One day shortly after hearing that song, we were listening to “Daddy’s music” in the car, my kids singing along. Did you know my husband has an EP? He does. It’s called Mirror Conversations and it’s good. I mean MAN he has a gift. Anyway, we were listening to the last song on the album, By Your Side, which is a song written about the aftermath of him sharing his infidelity with me. But my kids don’t know that. And they’re belting that song out - all three of them in their own way. In that sweet moment, the lyrics of Lauren Daigle’s song come to mind.

I remember, I remember You have always been faithful to me. I remember, I remember even when my own eyes could not see You were there, always there

You’ve read about our dark time years ago and some of you actually walked through it with us. And now, along with an intact marriage, I have two more children who are singing along.

I’m reminded of God’s faithfulness, of His redemption.

This past weekend my two year old daughter, Sailor, was hospitalized for three nights with RSV and pneumonia. While of course our main concern was caring for her and getting her healthy, we couldn’t help being overcome by stress and fear of the financial burdens this care would bring. While thankful for access to a hospital stay, each night there meant more logistical and financial strain. Ironically, I had to cancel my Noonday Collection trunk show in favor of being available for my family - you know, the show I was hosting in part as a way to support my family financially. Our financial situation quickly went from dire to absolute nightmare in just a few days.

But I remember those lyrics. I remember Knox singing about an unstable marriage - remember the healing that’s taken place and remember even his life is a mark of God’s goodness.

And I remember a year ago when we were faced with an all too similar situation - Sailor in the hospital, all the kids really sick and needing care. God provided for us then. In His love and generosity towards us He provided for our needs in ways we couldn’t have manipulated on our own.

And so even though circumstances seem uncertain and scary, God is reminding me to remember. Remember His presence and His faithfulness and His story of redemption.


Yesterday was tough. Life is always tough when we stare our shortcomings, our weaknesses, our neediness in the face isn’t it?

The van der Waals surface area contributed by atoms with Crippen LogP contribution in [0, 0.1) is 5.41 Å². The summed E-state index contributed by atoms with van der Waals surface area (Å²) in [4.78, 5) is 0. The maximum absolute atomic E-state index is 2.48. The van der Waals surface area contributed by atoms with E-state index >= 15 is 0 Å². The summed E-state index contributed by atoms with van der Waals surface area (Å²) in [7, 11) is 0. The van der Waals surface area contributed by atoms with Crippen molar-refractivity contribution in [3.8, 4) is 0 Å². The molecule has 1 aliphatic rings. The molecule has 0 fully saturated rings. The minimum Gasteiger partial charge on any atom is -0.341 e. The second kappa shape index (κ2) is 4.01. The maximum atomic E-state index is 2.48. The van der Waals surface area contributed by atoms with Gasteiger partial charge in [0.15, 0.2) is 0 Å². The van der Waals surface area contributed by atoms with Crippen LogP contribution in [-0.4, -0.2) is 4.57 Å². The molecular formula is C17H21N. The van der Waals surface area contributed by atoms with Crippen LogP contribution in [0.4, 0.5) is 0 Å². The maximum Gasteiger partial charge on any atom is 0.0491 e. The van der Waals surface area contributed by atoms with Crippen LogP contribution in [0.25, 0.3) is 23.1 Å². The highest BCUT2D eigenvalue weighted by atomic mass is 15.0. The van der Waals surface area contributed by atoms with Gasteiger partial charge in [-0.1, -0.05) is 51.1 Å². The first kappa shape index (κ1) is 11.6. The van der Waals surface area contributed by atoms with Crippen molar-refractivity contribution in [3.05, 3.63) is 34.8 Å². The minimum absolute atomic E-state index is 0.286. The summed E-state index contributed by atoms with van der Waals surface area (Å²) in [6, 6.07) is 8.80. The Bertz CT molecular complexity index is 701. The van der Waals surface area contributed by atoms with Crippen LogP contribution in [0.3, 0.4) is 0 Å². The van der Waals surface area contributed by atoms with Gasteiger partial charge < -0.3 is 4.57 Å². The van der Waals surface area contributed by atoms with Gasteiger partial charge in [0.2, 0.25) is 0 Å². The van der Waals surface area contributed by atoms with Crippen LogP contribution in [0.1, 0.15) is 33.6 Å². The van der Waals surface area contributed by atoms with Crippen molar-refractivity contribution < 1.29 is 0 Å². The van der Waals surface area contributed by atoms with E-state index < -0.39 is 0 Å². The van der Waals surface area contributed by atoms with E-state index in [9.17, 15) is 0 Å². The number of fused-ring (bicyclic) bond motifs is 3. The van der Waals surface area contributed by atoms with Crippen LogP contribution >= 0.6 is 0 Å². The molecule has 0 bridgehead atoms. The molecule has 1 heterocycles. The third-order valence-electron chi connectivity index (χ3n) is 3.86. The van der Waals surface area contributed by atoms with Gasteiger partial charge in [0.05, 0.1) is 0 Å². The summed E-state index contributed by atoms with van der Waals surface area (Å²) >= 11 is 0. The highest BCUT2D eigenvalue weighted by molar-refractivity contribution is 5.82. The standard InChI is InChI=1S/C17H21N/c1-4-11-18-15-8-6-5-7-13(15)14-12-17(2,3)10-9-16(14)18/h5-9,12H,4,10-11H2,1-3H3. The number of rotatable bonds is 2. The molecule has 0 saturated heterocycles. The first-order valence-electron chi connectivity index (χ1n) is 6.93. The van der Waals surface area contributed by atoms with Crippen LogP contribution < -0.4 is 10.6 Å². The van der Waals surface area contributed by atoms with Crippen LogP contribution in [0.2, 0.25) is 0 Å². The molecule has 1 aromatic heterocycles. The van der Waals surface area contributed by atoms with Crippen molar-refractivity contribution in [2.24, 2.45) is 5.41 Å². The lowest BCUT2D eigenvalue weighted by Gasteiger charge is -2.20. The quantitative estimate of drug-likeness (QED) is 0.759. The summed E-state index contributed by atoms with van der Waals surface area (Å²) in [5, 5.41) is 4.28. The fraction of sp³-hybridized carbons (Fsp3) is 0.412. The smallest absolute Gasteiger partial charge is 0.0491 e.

Yesterday morning while in a new - yet familiar - deep pit of financial despair I pulled out a devotional. Admittedly, I haven’t been reading my Bible consistently for months at this point. But at the turning of the new year I was like Brianna get a freaking grip and start even though it still feels overwhelming and daunting and easier to make excuses. Yesterday morning though I could feel myself teetering the line between self-serving panic and Spirit-focused prayer.

I opened up Always Enough, Never Too Much to the excerpt ‘When Life is Falling Apart.’ Good times. The author, Jess Connolly, refers to 2 Corinthians 12:9:

He said to me “My grace is sufficient for you, for my power is made perfect in weakness.” Therefore I will boast all the more gladly about my weaknesses, so that Christ’s power may rest on me.

She goes on to say this, talking about a season of her family’s life:

Our weakness felt so incredibly overwhelming, but still there was this promise that our weakness wasn’t in vain. Rather, it would help us access the power of God. The verse was encouragement to be honest about our weakness so we could find the strength that God had to offer.

I then listened to Jess’s podcast, Go & Tell Gals, that afternoon. I scanned the list of available episodes for one that was short and relevant. Ah, Dependency. Perfect. Coincidentally she spoke of needing help. Ok Lord, I’m listening.

What I gleaned from it was this – we strive to live in a state of being without need or, we consider that we are the ones responsible for providing our needs. But here’s the truth: we need God for our next breath, we need God for our next paycheck, we need God for our friendships, for our mothering, our marriage, our mission. We need him to show up and whether we acknowledge it or not, we still need him. As we step into that truth we’re able to start seeing what God’s doing and stop seeing ourselves as provider of everything good in our lives. Jess’s wisdom, not mine.